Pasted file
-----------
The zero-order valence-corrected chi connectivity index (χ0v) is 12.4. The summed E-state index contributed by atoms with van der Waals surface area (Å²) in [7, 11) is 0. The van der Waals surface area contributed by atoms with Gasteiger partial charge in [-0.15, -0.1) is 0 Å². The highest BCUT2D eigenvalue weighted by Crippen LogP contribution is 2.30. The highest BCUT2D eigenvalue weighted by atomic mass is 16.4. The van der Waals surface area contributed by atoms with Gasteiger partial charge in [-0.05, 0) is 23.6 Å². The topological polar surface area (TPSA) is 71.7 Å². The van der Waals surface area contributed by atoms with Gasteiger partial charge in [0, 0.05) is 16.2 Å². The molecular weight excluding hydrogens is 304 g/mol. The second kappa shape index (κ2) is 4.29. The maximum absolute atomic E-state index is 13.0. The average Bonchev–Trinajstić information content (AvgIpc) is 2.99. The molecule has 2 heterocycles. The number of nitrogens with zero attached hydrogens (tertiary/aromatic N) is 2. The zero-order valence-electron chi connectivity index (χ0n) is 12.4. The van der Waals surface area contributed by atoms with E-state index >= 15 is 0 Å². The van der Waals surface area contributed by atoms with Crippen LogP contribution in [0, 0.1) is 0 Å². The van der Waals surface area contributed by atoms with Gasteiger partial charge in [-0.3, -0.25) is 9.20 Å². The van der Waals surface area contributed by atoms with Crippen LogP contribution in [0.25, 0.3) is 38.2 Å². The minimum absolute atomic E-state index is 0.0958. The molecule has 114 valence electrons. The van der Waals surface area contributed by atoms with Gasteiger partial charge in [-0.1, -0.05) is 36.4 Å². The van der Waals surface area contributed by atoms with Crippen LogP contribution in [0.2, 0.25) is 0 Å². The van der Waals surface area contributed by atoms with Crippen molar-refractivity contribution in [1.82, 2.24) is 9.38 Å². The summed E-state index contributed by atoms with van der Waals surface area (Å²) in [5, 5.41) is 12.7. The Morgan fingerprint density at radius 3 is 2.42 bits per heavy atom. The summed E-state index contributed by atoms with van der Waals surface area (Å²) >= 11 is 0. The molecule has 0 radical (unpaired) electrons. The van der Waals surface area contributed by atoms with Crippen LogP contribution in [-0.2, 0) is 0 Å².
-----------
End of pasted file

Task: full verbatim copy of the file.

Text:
The zero-order valence-corrected chi connectivity index (χ0v) is 12.4. The summed E-state index contributed by atoms with van der Waals surface area (Å²) in [7, 11) is 0. The van der Waals surface area contributed by atoms with Gasteiger partial charge in [-0.15, -0.1) is 0 Å². The highest BCUT2D eigenvalue weighted by Crippen LogP contribution is 2.30. The highest BCUT2D eigenvalue weighted by atomic mass is 16.4. The van der Waals surface area contributed by atoms with Gasteiger partial charge in [-0.05, 0) is 23.6 Å². The topological polar surface area (TPSA) is 71.7 Å². The van der Waals surface area contributed by atoms with Gasteiger partial charge in [0, 0.05) is 16.2 Å². The molecular weight excluding hydrogens is 304 g/mol. The second kappa shape index (κ2) is 4.29. The maximum absolute atomic E-state index is 13.0. The average Bonchev–Trinajstić information content (AvgIpc) is 2.99. The molecule has 2 heterocycles. The number of nitrogens with zero attached hydrogens (tertiary/aromatic N) is 2. The zero-order valence-electron chi connectivity index (χ0n) is 12.4. The van der Waals surface area contributed by atoms with E-state index >= 15 is 0 Å². The van der Waals surface area contributed by atoms with Crippen LogP contribution in [0, 0.1) is 0 Å². The van der Waals surface area contributed by atoms with Gasteiger partial charge in [-0.3, -0.25) is 9.20 Å². The van der Waals surface area contributed by atoms with Crippen LogP contribution in [0.25, 0.3) is 38.2 Å². The minimum absolute atomic E-state index is 0.0958. The molecule has 114 valence electrons. The van der Waals surface area contributed by atoms with Gasteiger partial charge in [-0.1, -0.05) is 36.4 Å². The van der Waals surface area contributed by atoms with Crippen LogP contribution in [0.2, 0.25) is 0 Å². The van der Waals surface area contributed by atoms with Crippen molar-refractivity contribution in [1.82, 2.24) is 9.38 Å². The summed E-state index contributed by atoms with van der Waals surface area (Å²) in [5, 5.41) is 12.7. The Morgan fingerprint density at radius 3 is 2.42 bits per heavy atom. The summed E-state index contributed by atoms with van der Waals surface area (Å²) >= 11 is 0. The molecule has 0 radical (unpaired) electrons. The van der Waals surface area contributed by atoms with Crippen LogP contribution in [-0.2, 0) is 0 Å².